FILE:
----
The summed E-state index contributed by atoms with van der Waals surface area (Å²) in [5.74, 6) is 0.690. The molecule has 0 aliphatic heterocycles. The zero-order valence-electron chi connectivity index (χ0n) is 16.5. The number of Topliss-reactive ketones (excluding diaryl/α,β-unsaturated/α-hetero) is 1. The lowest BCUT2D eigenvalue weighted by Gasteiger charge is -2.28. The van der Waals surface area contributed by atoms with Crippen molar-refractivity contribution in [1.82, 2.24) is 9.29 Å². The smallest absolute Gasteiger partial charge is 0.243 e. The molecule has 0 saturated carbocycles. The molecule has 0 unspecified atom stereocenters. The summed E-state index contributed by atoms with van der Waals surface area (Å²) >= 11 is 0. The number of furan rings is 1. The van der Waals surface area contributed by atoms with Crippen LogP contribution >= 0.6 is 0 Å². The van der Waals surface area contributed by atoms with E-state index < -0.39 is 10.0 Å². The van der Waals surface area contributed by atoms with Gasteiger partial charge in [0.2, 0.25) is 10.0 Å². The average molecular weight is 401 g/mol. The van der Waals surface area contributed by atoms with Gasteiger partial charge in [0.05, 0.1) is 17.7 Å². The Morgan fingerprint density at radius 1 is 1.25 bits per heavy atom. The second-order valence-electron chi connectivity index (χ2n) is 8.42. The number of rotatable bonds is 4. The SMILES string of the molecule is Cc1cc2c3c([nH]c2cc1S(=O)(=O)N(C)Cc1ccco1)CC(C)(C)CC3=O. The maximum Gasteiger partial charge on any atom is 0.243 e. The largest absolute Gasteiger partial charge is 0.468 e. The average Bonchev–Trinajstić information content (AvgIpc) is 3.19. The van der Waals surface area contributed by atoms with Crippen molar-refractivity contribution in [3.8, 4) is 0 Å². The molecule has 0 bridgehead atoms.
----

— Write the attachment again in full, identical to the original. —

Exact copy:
The summed E-state index contributed by atoms with van der Waals surface area (Å²) in [5.74, 6) is 0.690. The molecule has 0 aliphatic heterocycles. The zero-order valence-electron chi connectivity index (χ0n) is 16.5. The number of Topliss-reactive ketones (excluding diaryl/α,β-unsaturated/α-hetero) is 1. The lowest BCUT2D eigenvalue weighted by Gasteiger charge is -2.28. The van der Waals surface area contributed by atoms with Crippen molar-refractivity contribution in [1.82, 2.24) is 9.29 Å². The smallest absolute Gasteiger partial charge is 0.243 e. The molecule has 0 saturated carbocycles. The molecule has 0 unspecified atom stereocenters. The summed E-state index contributed by atoms with van der Waals surface area (Å²) >= 11 is 0. The number of furan rings is 1. The van der Waals surface area contributed by atoms with Crippen LogP contribution >= 0.6 is 0 Å². The van der Waals surface area contributed by atoms with E-state index < -0.39 is 10.0 Å². The van der Waals surface area contributed by atoms with Gasteiger partial charge in [0.2, 0.25) is 10.0 Å². The average molecular weight is 401 g/mol. The van der Waals surface area contributed by atoms with Gasteiger partial charge in [0.05, 0.1) is 17.7 Å². The Morgan fingerprint density at radius 1 is 1.25 bits per heavy atom. The second-order valence-electron chi connectivity index (χ2n) is 8.42. The number of rotatable bonds is 4. The SMILES string of the molecule is Cc1cc2c3c([nH]c2cc1S(=O)(=O)N(C)Cc1ccco1)CC(C)(C)CC3=O. The maximum Gasteiger partial charge on any atom is 0.243 e. The largest absolute Gasteiger partial charge is 0.468 e. The average Bonchev–Trinajstić information content (AvgIpc) is 3.19. The van der Waals surface area contributed by atoms with Crippen molar-refractivity contribution in [3.8, 4) is 0 Å². The molecule has 0 bridgehead atoms.